A senior Pentagon official said Wednesday that Russia’s cyber personnel were “underperforming” during the first invasion of Ukraine, leading it to end up relying less than expected on digital attacks during the now-month-long conflict.
Speaking at the Aspen Cyber Summit, Mieke Eoyang, the deputy deputy secretary of defense for cyber policy, said Moscow was “unprepared for the conflict to go on for so long,” noting that the Kremlin had sacrificed “intensity and sophistication” in order to be Rebuild arsenal and avoid potential conflicts that would involve NATO.
“We need to understand how these factors play against each other,” Eoyang told the audience.
Her comments come as the war nears its ninth month. And while Russian groups have been blamed for ransomware attacks and other malicious activities against Kyiv, major attacks on the country’s critical infrastructure, like the power grid, have not happened.
That absence, Eoyang said, should prompt the US and other nations to reconsider how offensive cyber capabilities could be used in warfare.
“We need to think very differently about how we think about armed conflict and cyber in light of this conflict,” she said.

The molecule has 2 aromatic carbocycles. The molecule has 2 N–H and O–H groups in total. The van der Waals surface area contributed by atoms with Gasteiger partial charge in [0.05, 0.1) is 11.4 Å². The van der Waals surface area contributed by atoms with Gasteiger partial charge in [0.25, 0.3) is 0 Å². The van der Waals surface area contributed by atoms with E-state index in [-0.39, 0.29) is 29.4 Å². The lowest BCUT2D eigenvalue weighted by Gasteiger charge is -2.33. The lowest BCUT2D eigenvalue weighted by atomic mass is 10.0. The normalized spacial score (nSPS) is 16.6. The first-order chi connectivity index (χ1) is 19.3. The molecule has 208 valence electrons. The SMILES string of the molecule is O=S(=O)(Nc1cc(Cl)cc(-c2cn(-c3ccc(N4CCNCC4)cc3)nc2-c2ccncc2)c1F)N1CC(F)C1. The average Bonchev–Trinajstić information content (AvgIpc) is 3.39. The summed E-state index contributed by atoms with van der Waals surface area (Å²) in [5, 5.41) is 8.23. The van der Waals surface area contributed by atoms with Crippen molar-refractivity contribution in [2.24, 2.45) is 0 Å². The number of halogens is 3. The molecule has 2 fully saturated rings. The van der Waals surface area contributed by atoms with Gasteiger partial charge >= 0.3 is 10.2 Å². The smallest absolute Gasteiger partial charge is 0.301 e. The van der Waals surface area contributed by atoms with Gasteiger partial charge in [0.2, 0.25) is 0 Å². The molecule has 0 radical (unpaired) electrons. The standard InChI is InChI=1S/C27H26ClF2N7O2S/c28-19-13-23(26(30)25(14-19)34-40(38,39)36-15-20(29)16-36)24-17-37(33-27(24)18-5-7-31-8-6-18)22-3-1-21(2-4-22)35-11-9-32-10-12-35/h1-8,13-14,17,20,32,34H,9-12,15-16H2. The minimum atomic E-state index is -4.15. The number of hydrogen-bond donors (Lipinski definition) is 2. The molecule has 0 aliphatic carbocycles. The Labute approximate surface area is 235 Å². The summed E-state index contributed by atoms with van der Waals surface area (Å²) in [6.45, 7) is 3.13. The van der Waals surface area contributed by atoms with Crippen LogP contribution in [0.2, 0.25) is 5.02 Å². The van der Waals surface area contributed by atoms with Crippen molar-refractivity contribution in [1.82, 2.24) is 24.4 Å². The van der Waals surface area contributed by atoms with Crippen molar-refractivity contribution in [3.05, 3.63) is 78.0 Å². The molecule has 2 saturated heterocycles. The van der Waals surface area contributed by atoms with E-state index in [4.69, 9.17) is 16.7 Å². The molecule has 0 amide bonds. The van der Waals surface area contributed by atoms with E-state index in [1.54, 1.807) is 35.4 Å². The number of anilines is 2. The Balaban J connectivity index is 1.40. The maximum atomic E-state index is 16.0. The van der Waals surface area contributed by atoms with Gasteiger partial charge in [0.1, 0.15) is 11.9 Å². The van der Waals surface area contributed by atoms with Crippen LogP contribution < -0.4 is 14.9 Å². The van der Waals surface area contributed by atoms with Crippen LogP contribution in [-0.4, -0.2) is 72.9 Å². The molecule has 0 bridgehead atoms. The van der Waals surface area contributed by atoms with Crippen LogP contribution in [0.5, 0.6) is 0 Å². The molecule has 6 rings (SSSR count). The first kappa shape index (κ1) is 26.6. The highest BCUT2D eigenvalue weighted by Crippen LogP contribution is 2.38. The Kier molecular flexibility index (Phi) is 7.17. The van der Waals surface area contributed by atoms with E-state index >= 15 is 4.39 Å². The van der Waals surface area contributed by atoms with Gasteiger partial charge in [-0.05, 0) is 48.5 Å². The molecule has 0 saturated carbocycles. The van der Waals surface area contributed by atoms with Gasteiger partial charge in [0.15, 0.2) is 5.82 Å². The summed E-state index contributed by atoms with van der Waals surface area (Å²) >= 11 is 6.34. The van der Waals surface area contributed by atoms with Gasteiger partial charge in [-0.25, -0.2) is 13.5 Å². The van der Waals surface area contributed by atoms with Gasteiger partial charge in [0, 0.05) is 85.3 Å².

In Ukraine, “the context of armed conflict dwarfs the cyber impact,” she said. “Things that the Russians tried to cyber disrupt didn’t have the strategic impact they wanted and they tried to physically destroy those things.”
Eoyang added that the Defense Ministry has experience in maintaining secure government communications, but the war in Ukraine has brought new challenges. In Ukraine, communications between the population must be secure and consistent, along with important government functions and data.
“This is the first conflict we’re seeing where people’s ability to tell their stories and their experiences of armed conflict is very diverse, and the information space here is a very different environment than what we’ve seen before .”
For months, the federal government has been urging the private sector and its own agencies to maintain their “shields” against possible Russian digital attacks stemming from Moscow’s attack on its former Soviet satellite state — a stance Eoyang says should be maintained.
“We see what happens when Russia is forced to make decisions about how to allocate the cyber capacity at its disposal,” she said. “I don’t think any of us know what the escalation calculus will be, at which point we might really need to think about attacks on US infrastructure… But it’s really important that we take all the steps we can.” prepare.”
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